Officials say medical costs for inmates rising
A rash of broken jaws and an aging prison population have driven up medical costs across the Nevada prison system, state correctional officials told a panel of lawmakers Friday.
Greg Cox, acting director of the Department of Corrections, and Deputy Director Jeff Mohlenkamp told an Assembly Ways and Means and Senate Finance subcommittee that they’ve seen a spike in inmate-on-inmate violence that resulted in injuries, including broken jaws. They were unable to say how many.
The topic came up as legislators sifted through the Department of Corrections budget requests for the next two years.
Besides emergency medical care for injuries, Cox said
The system is struggling with costs for prisoners between the ages of 60 and 65. For this age group, the department estimates costs hover around $4,000 a year, a significant difference from the estimated $1,000 per year it costs for inmates 30 and under.
From 2009 to 2010, information provided by the department showed total inmate medical costs jumped from roughly $11 million to $14 million.
Don Helling, deputy director for correctional programs, said aging population costs go beyond treating illnesses or conditions and include additional burdens like those linked with dietary restrictions, a need that translates into providing special food as well as supervision to ensure the right food gets to the right inmate.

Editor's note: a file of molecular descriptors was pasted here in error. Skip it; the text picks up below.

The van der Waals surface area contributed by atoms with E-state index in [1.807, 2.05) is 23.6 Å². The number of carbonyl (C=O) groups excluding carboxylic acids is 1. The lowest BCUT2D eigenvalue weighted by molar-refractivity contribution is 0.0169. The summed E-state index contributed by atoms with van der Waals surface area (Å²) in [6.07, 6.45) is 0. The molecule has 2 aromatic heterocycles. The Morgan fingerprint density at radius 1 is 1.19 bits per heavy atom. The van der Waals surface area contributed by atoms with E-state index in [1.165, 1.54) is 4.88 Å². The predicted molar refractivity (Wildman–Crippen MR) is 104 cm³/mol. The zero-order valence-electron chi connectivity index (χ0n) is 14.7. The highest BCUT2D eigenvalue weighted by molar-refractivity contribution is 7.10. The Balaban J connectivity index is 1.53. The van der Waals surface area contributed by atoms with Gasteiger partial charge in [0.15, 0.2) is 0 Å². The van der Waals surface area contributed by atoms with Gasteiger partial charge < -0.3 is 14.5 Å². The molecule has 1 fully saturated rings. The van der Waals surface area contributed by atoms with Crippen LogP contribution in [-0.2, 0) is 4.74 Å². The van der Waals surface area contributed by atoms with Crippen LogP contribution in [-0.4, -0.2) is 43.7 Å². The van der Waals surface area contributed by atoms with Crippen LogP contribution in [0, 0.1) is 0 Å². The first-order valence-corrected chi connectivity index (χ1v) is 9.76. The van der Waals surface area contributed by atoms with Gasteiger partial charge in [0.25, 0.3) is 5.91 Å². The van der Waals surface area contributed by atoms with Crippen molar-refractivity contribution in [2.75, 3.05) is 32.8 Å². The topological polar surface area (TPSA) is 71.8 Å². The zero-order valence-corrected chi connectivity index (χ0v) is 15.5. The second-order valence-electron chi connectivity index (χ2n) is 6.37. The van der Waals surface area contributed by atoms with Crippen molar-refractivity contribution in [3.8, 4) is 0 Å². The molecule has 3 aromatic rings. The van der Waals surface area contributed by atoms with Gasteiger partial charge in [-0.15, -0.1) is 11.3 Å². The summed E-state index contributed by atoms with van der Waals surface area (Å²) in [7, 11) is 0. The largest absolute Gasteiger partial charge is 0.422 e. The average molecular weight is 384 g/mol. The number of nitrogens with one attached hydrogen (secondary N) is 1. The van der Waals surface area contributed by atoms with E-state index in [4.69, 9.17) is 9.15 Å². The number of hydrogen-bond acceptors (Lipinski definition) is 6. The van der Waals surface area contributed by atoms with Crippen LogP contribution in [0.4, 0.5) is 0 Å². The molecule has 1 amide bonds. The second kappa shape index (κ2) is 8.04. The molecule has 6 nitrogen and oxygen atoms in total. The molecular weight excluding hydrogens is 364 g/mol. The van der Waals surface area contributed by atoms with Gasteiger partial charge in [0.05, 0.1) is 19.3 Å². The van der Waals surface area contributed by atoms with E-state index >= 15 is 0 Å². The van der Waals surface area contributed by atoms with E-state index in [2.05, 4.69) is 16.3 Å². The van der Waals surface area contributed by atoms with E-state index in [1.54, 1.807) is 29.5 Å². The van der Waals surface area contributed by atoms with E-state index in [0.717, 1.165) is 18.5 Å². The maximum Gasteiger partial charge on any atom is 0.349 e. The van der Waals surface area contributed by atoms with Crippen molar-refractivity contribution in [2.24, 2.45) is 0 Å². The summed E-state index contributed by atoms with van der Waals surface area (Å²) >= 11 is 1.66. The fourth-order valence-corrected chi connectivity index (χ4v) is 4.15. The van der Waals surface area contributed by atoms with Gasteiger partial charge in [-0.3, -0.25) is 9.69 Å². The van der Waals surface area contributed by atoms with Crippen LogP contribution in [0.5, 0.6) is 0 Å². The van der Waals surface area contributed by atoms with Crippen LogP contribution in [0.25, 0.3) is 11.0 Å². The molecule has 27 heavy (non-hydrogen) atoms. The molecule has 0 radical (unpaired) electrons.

Friday’s budget discussion also addressed Gov. Brian Sandoval’s proposal to shutter aging Nevada State Prison. Cox said High Desert State Prison in Indian Springs is particularly suited to taking on the displaced prisoners because it has two buildings ready to accept new inmates and offers modern facilities that would make monitoring inmate activity easier and more effective.
Cox also reiterated the much-trod over question of when the Legislature will decide whether or not it will close Nevada State Prison, parts of which date to the 1800s. Cox is pushing for a decision by sometime in April, claiming that the longer the decision is drawn out, the more likely it is that the number of required layoffs will increase.
The administration wants to phase out inmates and transfer correctional officers over several months, targeting full closure by the end of October. Officials said every month the prison remains open will cost $700,000.
E.K McDaniel, warden at Ely State Prison, urged lawmakers to install video equipment to monitor areas in which inmates gather at the maximum-security prison.
An employee, Steve Roundy, was assaulted at the prison on Monday and suffered serious head injuries, and McDaniel said cameras have been a need for a long time. The employee remains hospitalized in critical condition.
“We desperately need the video equipment,” McDaniel said. “We’ve been needing it and have been asking for it in every budget cycle,” he said, adding that during his 18-year career the request has been denied every time.